|Error 3 Direction:||Your PIN is 1234. Enter 1, followed by 2, followed by 3, followed by 4|
|Error 4 Demonstration||The four keys are lit up in sequence and the participants is instructed to touch them when they light up.|
Table 2: Error feedback.
|Participant Flow in Clinical Trial (July 2018 to Present)|
|Screened and signed consent||154|
|Withdrew before baseline||4|
|Baseline not completed||9|
|Completed baseline assessment||121|
|Waiting to train||15||12%|
|Dropped out after training||11||9%|
Table 3: The CONSORT Diagram for the clinical trial.
|HC VS MCI||0.98||0.33|
|Skills only vs. Combined Training||0.86||0.4|
|HC VS MCI||0.57||0.57|
|Skills only vs Combined Training||0.91||0.37|
|NC vs. MCI||1.66||0.12|
|Skills only vs Combined Training||0.56||0.96|
|NC vs. MCI||0.21||0.84|
|Skills only vs. Combined Training||1.44||0.16|
|Ticket Purchase Task|
|NC vs. MCI||1.25||0.22|
|Skills only vs. Combined Training||0.25||0.81|
|Internet Prescription Refill and Shopping|
|NC vs. MCI||1.55||0.19|
|Skills Only vs. Combined Training||0.16||0.87|
Table 4: Results of t-tests comparing MCI vs. NC training gains and Skills only vs. Combined Treatment.
CSFT training led to substantial and rapid treatment gains with as few as 6 training sessions, with results applicable to both NC and MCI participants. Both participant groups evidenced substantial improvements in task performance. CCT supplementation led to similar CFST gains with half as many CFST training sessions. Importantly, NC participants who received skills training alone required an average of only 6 sessions per task (out of a possible 24) to perfect their performance. In summary: 1) both groups of participants demonstrated improvements in performance across all tasks; 2) the HC participants proceeded through the training fairly rapidly even without CCT supplementation; and 3) MCI participants required more training sessions but learned equivalently. These findings replicate our previous findings with older patients with schizophrenia and a separate sample of healthy controls.
Of primary importance is the improvement in training associated with computerized functional skills training in participants with MCI. These cases had substantial impairments in their episodic memory. However, they were still able to make substantial gains, proportionately equivalent to people with NC, across 6 different training simulations. Previous studies have shown dissociation of procedural and verbal memory learning in MCI and amnestic conditions13,14. Thus, this study shows that functional skills can be learned fairly rapidly and efficiently, with few dropouts.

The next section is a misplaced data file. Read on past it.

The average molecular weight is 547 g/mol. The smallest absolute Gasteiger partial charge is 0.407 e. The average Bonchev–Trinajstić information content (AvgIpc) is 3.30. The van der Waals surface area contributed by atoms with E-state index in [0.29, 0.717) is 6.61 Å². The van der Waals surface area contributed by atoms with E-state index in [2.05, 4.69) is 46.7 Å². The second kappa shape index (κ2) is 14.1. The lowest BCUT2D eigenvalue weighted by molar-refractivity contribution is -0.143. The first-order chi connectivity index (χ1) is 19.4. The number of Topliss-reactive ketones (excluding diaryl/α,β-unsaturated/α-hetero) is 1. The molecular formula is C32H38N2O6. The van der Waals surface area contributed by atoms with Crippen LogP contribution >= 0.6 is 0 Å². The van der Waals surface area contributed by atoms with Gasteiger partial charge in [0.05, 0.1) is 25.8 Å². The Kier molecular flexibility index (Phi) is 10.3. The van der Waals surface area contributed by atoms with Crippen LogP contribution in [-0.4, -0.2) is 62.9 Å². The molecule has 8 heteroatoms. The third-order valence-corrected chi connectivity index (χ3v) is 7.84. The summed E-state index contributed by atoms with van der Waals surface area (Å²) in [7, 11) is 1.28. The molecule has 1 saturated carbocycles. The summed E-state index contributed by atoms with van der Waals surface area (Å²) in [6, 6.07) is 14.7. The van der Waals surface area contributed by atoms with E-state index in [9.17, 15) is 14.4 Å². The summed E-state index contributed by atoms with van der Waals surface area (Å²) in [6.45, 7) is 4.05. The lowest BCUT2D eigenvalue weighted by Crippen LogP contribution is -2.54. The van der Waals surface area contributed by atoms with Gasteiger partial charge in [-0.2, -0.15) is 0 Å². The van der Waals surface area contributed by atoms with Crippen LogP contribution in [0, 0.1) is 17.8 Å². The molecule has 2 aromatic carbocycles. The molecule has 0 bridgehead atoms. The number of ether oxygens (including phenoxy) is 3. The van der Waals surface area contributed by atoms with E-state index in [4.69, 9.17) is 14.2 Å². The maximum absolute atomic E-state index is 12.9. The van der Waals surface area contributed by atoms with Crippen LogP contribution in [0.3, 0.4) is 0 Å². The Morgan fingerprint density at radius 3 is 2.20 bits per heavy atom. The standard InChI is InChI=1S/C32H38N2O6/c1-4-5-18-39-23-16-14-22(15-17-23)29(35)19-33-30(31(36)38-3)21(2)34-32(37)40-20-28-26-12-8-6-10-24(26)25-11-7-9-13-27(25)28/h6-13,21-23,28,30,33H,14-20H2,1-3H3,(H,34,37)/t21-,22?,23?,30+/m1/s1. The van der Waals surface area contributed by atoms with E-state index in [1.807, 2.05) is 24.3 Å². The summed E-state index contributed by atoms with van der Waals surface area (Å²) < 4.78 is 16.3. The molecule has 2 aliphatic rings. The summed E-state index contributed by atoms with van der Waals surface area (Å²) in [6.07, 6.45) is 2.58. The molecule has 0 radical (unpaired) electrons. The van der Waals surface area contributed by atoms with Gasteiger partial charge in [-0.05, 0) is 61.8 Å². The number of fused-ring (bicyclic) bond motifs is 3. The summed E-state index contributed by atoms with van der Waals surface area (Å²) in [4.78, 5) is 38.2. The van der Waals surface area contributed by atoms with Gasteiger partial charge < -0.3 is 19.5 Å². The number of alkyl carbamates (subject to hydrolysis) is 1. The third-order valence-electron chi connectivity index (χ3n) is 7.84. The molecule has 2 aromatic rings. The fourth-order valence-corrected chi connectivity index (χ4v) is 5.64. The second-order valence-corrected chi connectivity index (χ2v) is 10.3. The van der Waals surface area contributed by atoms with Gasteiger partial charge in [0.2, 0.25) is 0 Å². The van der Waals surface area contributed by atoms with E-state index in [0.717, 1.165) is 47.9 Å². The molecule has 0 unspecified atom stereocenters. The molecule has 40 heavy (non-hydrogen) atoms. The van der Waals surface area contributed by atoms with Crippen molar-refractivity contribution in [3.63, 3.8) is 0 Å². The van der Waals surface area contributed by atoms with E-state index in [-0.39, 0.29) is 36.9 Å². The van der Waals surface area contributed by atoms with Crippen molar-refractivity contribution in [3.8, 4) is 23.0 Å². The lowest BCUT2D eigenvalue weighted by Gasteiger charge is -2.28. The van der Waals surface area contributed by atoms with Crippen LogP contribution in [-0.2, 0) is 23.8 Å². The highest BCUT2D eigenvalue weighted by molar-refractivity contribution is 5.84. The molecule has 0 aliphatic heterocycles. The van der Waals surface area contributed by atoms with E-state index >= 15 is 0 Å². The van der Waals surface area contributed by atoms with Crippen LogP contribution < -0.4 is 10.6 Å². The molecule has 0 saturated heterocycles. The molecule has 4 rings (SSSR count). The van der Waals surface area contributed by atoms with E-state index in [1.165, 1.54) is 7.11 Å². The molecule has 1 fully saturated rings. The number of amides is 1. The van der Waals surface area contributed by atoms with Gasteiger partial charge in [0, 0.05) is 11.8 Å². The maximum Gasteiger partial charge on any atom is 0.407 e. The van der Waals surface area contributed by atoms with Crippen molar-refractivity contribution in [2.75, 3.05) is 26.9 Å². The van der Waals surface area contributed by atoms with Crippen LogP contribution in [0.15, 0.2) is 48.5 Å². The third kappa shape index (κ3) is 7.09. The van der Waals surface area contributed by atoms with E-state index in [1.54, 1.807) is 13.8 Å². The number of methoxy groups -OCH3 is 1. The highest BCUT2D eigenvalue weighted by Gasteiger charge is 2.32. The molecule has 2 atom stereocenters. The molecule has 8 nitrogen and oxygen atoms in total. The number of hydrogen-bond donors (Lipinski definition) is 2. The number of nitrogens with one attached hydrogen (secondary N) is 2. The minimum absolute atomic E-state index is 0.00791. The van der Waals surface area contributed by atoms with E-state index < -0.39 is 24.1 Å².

Supplementation of computerized skills training with CCT increased the efficiency of the skills training considerably, with gains doubled per unit training session compared to skills training alone. Thus, a combined intervention with CCT and CFST in individuals with MCI would likely have multiple benefits. First, dementia prevention may be facilitated by CCT. Skills training may also lead to increased independence or delay progressive functional changes in MCI. As a result, the potential benefits of combined training seem considerable and a major topic for further study with this protocol.
Later studies will focus on real-world functional gains. Demonstration of such real-world gains would solidify the benefits of this training protocol. Implementing the protocol was quite efficient and participants reported high levels of satisfaction with their gains. For example, 98% or more of the participants stated that they "definitely" would be more able to do each of the 6 tasks in the real world.
In the past year Dr. Harvey has received consulting fees or travel reimbursements from Alkermes, Boehringer Ingelheim, Intra-Cellular Therapies, Jazz Pharma, Minerva Pharma, Otsuka America, Roche Pharma, Sanofi Pharma, Sunovion Pharma, Takeda Pharma, and Teva. He receives royalties from the Brief Assessment of Cognition in Schizophrenia. He is Chief Scientific Officer for i-Function. Peter Kallestrup is CEO of i-Function. Lize Tibiriçá is a part time employee of i-Function. Sara Czaja is Chief Scientific officer of i-Function.
This research was funded by NIA grant number R43AG057238 to Peter Kallestrup.
|Bac App||Verasci, Inc.||N/A||Cognitive testing software|
|Computerized Functional Skills Assessment and Training Software||i-Function||N/A||Computerized Software|